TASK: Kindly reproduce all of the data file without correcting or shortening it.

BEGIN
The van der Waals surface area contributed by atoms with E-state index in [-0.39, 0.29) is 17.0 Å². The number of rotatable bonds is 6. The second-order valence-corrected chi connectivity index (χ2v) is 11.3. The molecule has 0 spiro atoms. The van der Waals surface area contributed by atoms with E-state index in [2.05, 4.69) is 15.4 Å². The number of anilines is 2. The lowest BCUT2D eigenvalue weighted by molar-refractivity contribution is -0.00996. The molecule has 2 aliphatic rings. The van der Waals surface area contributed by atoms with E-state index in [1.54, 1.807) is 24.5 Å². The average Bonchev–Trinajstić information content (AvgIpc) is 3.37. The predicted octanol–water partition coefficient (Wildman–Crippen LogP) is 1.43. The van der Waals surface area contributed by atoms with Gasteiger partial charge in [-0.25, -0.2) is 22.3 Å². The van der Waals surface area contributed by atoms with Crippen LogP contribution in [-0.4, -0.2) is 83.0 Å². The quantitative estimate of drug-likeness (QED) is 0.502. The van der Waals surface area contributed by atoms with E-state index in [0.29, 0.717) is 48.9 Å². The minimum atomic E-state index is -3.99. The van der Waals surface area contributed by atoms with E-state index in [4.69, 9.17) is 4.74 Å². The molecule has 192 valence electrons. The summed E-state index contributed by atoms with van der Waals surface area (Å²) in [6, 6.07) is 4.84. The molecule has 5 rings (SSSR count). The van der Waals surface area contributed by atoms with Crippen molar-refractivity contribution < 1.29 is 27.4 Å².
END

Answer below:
The van der Waals surface area contributed by atoms with E-state index in [-0.39, 0.29) is 17.0 Å². The number of rotatable bonds is 6. The second-order valence-corrected chi connectivity index (χ2v) is 11.3. The molecule has 0 spiro atoms. The van der Waals surface area contributed by atoms with E-state index in [2.05, 4.69) is 15.4 Å². The number of anilines is 2. The lowest BCUT2D eigenvalue weighted by molar-refractivity contribution is -0.00996. The molecule has 2 aliphatic rings. The van der Waals surface area contributed by atoms with E-state index in [1.54, 1.807) is 24.5 Å². The average Bonchev–Trinajstić information content (AvgIpc) is 3.37. The predicted octanol–water partition coefficient (Wildman–Crippen LogP) is 1.43. The van der Waals surface area contributed by atoms with Gasteiger partial charge in [-0.25, -0.2) is 22.3 Å². The van der Waals surface area contributed by atoms with Crippen LogP contribution in [-0.4, -0.2) is 83.0 Å². The quantitative estimate of drug-likeness (QED) is 0.502. The van der Waals surface area contributed by atoms with E-state index in [0.29, 0.717) is 48.9 Å². The minimum atomic E-state index is -3.99. The van der Waals surface area contributed by atoms with E-state index in [4.69, 9.17) is 4.74 Å². The molecule has 192 valence electrons. The summed E-state index contributed by atoms with van der Waals surface area (Å²) in [6, 6.07) is 4.84. The molecule has 5 rings (SSSR count). The van der Waals surface area contributed by atoms with Crippen molar-refractivity contribution < 1.29 is 27.4 Å².